Wednesday 8 November class


• Theorems about convergence/divergence of series

So far we have the following:

• The integral convergence test (from last time):

• (Direct) Comparison test: this is very similar to the direct comparison test for improper integrals where the upper bound of integration is infinite.

• Limit Comparison test: this is also very similar to the limit comparison test for improper integrals where the upper bound of integration is infinite.

Strategy to choose a method: I would usually try them in the order given above. If it is easy to do integral test, use that. (Maning, you can easily figure out whether the integral converges or diverges.) If that is not easy, see if there is a direct comparison with some series you know about (a geometric or p-series, especially). If the direct comparison does not work because the inequality goes the wrong way, it is very likely that you can use limit comparison.

I worked these examples using the integral test:

The harmonic series \sum_{n=1}^{\infty}\frac{1}{n} diverges, because we can compare to the integral \int_{1}^{\infty} \frac{1}{x}\textrm{d}x and we show (or remember) that this diverges.

Note: the harmonic series is just a p-series with p=1. Similarly, we can show that any p-series will converge if p>1 and diverge if p\le 1, by comparing to the appropriate improper integral.


Show that \sum_{n=0}^{\infty} ne^{-n^{2}} converges: this example will show you a couple of important considerations in using the integral convergence test which you may be tempted to skip over, so study it carefully.

Unfortunately, the LaTeX rendering in WordPress is being very glitchy so I cannot just type this example in this post. I have made it in pdf form for you:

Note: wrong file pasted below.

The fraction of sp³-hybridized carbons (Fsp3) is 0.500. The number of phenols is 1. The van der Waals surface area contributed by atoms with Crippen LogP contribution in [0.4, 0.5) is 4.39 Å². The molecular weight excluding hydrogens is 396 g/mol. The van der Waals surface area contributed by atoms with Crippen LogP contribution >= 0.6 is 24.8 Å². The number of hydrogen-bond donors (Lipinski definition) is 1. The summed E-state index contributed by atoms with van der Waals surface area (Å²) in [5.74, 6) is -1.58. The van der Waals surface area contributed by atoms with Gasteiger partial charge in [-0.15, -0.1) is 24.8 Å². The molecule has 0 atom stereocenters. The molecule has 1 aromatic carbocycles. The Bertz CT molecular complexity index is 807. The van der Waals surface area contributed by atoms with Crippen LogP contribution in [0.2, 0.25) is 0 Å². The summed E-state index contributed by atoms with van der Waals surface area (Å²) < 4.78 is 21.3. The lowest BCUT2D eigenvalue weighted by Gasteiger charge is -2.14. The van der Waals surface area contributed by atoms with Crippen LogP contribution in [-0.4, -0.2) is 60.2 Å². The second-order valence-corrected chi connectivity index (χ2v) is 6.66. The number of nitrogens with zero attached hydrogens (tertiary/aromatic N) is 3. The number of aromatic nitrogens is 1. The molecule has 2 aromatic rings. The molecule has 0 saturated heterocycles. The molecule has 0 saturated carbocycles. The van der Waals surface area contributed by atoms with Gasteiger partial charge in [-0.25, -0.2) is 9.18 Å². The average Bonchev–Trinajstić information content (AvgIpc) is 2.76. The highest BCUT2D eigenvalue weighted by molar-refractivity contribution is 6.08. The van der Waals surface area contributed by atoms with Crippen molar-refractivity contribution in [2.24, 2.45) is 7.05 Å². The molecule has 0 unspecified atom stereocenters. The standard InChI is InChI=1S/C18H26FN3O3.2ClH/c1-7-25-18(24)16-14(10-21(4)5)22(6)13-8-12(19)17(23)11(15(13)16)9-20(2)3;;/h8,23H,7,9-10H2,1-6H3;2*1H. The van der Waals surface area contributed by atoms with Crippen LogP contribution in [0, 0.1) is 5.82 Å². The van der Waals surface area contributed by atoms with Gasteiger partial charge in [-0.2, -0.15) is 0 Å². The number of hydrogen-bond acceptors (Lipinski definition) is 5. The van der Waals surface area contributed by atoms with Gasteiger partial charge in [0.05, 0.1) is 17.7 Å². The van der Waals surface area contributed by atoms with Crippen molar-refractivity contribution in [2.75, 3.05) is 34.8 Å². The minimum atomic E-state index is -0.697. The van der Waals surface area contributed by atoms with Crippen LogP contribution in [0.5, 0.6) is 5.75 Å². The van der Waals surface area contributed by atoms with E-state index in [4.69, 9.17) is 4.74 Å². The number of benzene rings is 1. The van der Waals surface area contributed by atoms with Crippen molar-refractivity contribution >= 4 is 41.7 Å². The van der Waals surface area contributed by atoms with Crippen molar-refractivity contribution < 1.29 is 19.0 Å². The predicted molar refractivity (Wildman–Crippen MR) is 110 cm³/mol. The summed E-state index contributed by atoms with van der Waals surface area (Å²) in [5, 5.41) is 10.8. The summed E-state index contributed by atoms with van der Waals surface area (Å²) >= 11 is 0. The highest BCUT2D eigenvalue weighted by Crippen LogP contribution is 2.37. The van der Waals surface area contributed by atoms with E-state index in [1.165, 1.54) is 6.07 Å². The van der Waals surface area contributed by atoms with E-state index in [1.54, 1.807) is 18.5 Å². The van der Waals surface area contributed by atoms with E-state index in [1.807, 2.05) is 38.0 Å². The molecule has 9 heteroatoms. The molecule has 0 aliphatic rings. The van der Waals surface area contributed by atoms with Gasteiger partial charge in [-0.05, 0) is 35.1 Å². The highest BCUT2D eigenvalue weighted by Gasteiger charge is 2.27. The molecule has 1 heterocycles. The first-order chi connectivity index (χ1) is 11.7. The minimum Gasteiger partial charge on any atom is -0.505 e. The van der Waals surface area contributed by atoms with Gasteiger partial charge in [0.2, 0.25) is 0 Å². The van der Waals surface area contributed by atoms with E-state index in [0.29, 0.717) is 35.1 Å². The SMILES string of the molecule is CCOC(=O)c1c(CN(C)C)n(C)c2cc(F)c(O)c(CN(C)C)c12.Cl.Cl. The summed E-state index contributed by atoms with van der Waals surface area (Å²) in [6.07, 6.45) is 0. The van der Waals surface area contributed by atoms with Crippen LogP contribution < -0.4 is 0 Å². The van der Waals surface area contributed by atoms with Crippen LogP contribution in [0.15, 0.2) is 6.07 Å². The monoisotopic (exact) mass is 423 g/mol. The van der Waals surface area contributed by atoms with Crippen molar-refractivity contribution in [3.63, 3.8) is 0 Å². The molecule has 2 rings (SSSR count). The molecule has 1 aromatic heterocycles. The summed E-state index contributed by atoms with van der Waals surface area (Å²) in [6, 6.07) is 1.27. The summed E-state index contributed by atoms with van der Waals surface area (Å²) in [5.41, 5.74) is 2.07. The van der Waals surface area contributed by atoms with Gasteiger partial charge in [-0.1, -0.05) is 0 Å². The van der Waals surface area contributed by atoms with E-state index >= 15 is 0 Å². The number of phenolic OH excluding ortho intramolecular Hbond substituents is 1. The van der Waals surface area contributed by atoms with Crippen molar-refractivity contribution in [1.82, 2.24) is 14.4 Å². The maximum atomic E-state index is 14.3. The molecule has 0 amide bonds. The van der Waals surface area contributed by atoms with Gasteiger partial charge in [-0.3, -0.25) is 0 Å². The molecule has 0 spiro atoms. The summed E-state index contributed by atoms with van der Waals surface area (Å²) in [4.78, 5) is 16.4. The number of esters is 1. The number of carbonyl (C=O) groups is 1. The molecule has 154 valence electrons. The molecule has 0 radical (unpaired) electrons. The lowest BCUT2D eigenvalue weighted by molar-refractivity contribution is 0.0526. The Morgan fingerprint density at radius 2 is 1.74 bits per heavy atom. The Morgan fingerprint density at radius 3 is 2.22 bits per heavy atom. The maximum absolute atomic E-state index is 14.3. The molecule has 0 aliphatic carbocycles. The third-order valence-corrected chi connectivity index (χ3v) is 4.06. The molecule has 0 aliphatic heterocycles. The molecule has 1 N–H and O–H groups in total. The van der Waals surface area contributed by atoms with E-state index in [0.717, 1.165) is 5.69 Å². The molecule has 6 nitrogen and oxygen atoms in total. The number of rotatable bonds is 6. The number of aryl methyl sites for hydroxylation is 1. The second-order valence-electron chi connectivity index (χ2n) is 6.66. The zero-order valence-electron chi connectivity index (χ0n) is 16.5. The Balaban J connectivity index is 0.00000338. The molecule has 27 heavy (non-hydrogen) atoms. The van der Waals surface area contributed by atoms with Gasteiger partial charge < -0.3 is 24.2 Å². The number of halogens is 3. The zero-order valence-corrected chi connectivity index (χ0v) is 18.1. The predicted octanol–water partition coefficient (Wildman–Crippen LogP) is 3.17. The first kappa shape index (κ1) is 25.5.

You can also find a discussion of this example in Paul’s Online Math Notes. (example 2 on that page)

Here are some links to relevant parts of Paul’s notes:

Integral test notes

Integral test practice problems

Comparison test and Limit comparison test notes

Comparison test and Limit comparison test practice problems

It’s very good to use those practice problems to test yourself, as you can see his solutions right away when you finish. Testing yourself is one of the best ways to learn.


• Review the examples discussed in class for all 3 of these tests. You can (and should!) also look at Paul’s Online Math Notes for even more examples and practice problems.

• Do the WeBWorK assignments on Intro to Series 2 (which has been extended) and Comparison Tests. Another assignment was also posted but you do not need to work on it yet.

• Don’t forget that Test 3 is scheduled for next Wednesday. The review materials will be in a separate post.



Don’t forget, if you get stuck on a problem, you can post a question on Piazza. Make sure to give your question a good subject line and tell us the problem itself – we need this information in order to answer your question. And please only put one problem per posted question!